News / Africa

    Lawyers: Ex-Chad Dictator Rejects Senegalese Genocide Court

    Former Chad President Hissene Habre (R) raises his fist in the air as he leaves a court in Dakar escorted by a Senegalese policeman, November 2005.
    Former Chad President Hissene Habre (R) raises his fist in the air as he leaves a court in Dakar escorted by a Senegalese policeman, November 2005.
    VOA News
    Lawyers for former Chadian ruler Hissene Habre say their client will not recognize a tribunal set up in Senegal to try him on genocide charges stemming from his eight-year reign, which ended more than two decades ago.

    Habre, who ruled Chad from 1982 until the military ousted him in 1990, is accused of overseeing more than 40,000 political killings, as well as systematic torture and other human rights violations.

    The 80-year-old Habre was taken into custody Sunday at his home in the Senegalese capital, Dakar, where he has lived freely since his ouster.

    Defense lawyer El Hadji Diouf said Wednesday that actions taken by Senegal to establish the special tribunal had no legal basis and were part of "a deliberate effort" to imprison Habre, regardless of the evidence.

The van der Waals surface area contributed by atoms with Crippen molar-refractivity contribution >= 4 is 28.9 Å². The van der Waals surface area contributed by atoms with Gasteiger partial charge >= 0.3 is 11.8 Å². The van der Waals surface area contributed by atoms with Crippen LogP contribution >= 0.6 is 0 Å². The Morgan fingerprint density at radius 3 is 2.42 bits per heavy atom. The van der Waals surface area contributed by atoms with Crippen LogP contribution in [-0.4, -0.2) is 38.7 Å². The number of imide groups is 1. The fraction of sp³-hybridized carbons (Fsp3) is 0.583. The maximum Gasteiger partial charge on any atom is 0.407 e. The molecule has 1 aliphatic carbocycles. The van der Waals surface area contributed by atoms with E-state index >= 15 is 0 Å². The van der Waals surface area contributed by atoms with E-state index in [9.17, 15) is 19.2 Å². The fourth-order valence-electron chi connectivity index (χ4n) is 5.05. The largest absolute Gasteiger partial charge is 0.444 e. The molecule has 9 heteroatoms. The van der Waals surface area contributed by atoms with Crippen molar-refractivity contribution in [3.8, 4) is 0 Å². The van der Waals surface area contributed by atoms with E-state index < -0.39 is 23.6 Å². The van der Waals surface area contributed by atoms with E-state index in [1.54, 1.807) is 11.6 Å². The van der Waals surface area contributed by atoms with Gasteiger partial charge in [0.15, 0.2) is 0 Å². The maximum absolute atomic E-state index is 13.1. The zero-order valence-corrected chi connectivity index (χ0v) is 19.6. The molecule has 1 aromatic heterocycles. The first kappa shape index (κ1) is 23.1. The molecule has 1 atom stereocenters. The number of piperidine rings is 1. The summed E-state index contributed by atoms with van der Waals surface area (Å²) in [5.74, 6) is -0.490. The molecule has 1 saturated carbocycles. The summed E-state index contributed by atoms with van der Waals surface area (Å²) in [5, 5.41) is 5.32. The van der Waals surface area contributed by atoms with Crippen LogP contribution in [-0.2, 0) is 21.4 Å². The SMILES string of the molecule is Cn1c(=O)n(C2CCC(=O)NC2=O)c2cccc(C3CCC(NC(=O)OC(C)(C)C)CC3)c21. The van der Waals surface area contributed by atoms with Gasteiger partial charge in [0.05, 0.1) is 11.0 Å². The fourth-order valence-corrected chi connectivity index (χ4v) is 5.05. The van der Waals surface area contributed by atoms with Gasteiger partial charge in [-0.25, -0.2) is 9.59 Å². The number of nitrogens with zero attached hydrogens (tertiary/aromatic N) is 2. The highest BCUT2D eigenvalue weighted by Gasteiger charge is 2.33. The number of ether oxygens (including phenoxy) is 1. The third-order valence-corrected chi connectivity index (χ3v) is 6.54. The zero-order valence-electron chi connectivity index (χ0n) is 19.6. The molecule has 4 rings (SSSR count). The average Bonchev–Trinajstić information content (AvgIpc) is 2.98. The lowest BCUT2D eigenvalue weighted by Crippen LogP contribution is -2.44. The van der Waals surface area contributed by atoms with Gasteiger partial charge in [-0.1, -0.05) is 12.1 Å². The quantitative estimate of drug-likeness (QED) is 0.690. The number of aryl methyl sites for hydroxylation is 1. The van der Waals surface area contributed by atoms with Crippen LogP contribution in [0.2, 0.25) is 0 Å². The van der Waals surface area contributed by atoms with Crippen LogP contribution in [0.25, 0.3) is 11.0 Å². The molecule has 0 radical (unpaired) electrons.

Habre was indicted in 2000 for crimes against humanity, but little progress was made in prosecuting him during the rule of Senegal's former president Abdoulaye Wade, who left office in 2012.

    Late last year, Senegal's parliament ratified an agreement with the African Union to create the special tribunal. The court became operational in February and is now conducting a pretrial investigation.

    Human Rights Watch says the investigation is expected to last 15 months, and likely will be followed by a months-long trial.

    Earlier this week, HRW lawyer Reed Brody described the charges against Habre and his arrest as a "stunning victory" for Habre's victims, who he said never gave up hope they would one day see justice.

    The Habre arrest came just days after visiting U.S. President Barack Obama met with regional judicial leaders in Dakar to discuss how the United States could help African nations in building "stronger judiciaries and systems of law."

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